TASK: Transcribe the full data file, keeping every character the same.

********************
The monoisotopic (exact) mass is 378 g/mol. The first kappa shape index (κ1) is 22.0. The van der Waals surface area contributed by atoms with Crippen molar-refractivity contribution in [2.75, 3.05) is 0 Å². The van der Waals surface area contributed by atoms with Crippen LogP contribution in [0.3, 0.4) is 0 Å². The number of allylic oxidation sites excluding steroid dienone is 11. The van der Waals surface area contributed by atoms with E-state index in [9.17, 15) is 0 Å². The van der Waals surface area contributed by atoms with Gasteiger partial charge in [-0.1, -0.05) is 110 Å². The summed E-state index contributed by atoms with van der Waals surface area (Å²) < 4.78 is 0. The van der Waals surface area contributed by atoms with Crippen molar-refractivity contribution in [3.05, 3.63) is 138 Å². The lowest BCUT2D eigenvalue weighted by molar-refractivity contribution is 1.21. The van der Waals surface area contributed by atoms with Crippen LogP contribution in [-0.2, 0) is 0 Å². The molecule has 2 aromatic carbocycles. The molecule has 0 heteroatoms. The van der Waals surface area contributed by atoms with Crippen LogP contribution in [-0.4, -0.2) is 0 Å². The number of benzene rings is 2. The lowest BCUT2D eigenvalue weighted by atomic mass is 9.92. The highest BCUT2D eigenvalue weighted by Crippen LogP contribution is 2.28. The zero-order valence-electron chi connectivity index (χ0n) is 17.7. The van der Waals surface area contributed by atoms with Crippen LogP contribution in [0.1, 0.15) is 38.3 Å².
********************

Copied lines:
The monoisotopic (exact) mass is 378 g/mol. The first kappa shape index (κ1) is 22.0. The van der Waals surface area contributed by atoms with Crippen molar-refractivity contribution in [2.75, 3.05) is 0 Å². The van der Waals surface area contributed by atoms with Crippen LogP contribution in [0.3, 0.4) is 0 Å². The number of allylic oxidation sites excluding steroid dienone is 11. The van der Waals surface area contributed by atoms with E-state index in [9.17, 15) is 0 Å². The van der Waals surface area contributed by atoms with Gasteiger partial charge in [-0.1, -0.05) is 110 Å². The summed E-state index contributed by atoms with van der Waals surface area (Å²) < 4.78 is 0. The van der Waals surface area contributed by atoms with Crippen molar-refractivity contribution in [3.05, 3.63) is 138 Å². The lowest BCUT2D eigenvalue weighted by molar-refractivity contribution is 1.21. The van der Waals surface area contributed by atoms with Crippen LogP contribution in [-0.2, 0) is 0 Å². The molecule has 2 aromatic carbocycles. The molecule has 0 heteroatoms. The van der Waals surface area contributed by atoms with Crippen LogP contribution in [-0.4, -0.2) is 0 Å². The number of benzene rings is 2. The lowest BCUT2D eigenvalue weighted by atomic mass is 9.92. The highest BCUT2D eigenvalue weighted by Crippen LogP contribution is 2.28. The zero-order valence-electron chi connectivity index (χ0n) is 17.7. The van der Waals surface area contributed by atoms with Crippen LogP contribution in [0.1, 0.15) is 38.3 Å².